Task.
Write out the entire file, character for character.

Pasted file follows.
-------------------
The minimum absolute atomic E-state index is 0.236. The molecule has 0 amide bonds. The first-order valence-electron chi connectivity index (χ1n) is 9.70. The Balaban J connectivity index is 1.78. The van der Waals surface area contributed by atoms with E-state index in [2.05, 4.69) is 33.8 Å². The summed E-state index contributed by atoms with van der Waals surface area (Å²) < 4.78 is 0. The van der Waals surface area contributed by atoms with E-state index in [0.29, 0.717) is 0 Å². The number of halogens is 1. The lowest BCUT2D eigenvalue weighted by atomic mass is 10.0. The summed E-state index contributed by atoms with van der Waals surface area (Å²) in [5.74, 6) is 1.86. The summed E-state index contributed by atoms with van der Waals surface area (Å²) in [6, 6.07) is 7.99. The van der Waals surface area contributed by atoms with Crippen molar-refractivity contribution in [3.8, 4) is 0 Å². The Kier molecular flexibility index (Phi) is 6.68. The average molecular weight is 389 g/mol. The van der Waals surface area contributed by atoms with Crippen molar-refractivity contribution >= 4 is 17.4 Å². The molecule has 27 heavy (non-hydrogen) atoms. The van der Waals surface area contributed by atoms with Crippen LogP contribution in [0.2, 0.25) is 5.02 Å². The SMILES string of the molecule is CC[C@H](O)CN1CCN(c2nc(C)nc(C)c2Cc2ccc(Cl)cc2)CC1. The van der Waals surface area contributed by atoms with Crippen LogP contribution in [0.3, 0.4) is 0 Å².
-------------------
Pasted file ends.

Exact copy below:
The minimum absolute atomic E-state index is 0.236. The molecule has 0 amide bonds. The first-order valence-electron chi connectivity index (χ1n) is 9.70. The Balaban J connectivity index is 1.78. The van der Waals surface area contributed by atoms with E-state index in [2.05, 4.69) is 33.8 Å². The summed E-state index contributed by atoms with van der Waals surface area (Å²) < 4.78 is 0. The van der Waals surface area contributed by atoms with E-state index in [0.29, 0.717) is 0 Å². The number of halogens is 1. The lowest BCUT2D eigenvalue weighted by atomic mass is 10.0. The summed E-state index contributed by atoms with van der Waals surface area (Å²) in [5.74, 6) is 1.86. The summed E-state index contributed by atoms with van der Waals surface area (Å²) in [6, 6.07) is 7.99. The van der Waals surface area contributed by atoms with Crippen molar-refractivity contribution in [3.8, 4) is 0 Å². The Kier molecular flexibility index (Phi) is 6.68. The average molecular weight is 389 g/mol. The van der Waals surface area contributed by atoms with Crippen molar-refractivity contribution >= 4 is 17.4 Å². The molecule has 27 heavy (non-hydrogen) atoms. The van der Waals surface area contributed by atoms with Crippen LogP contribution in [0.2, 0.25) is 5.02 Å². The SMILES string of the molecule is CC[C@H](O)CN1CCN(c2nc(C)nc(C)c2Cc2ccc(Cl)cc2)CC1. The van der Waals surface area contributed by atoms with Crippen LogP contribution in [0.3, 0.4) is 0 Å².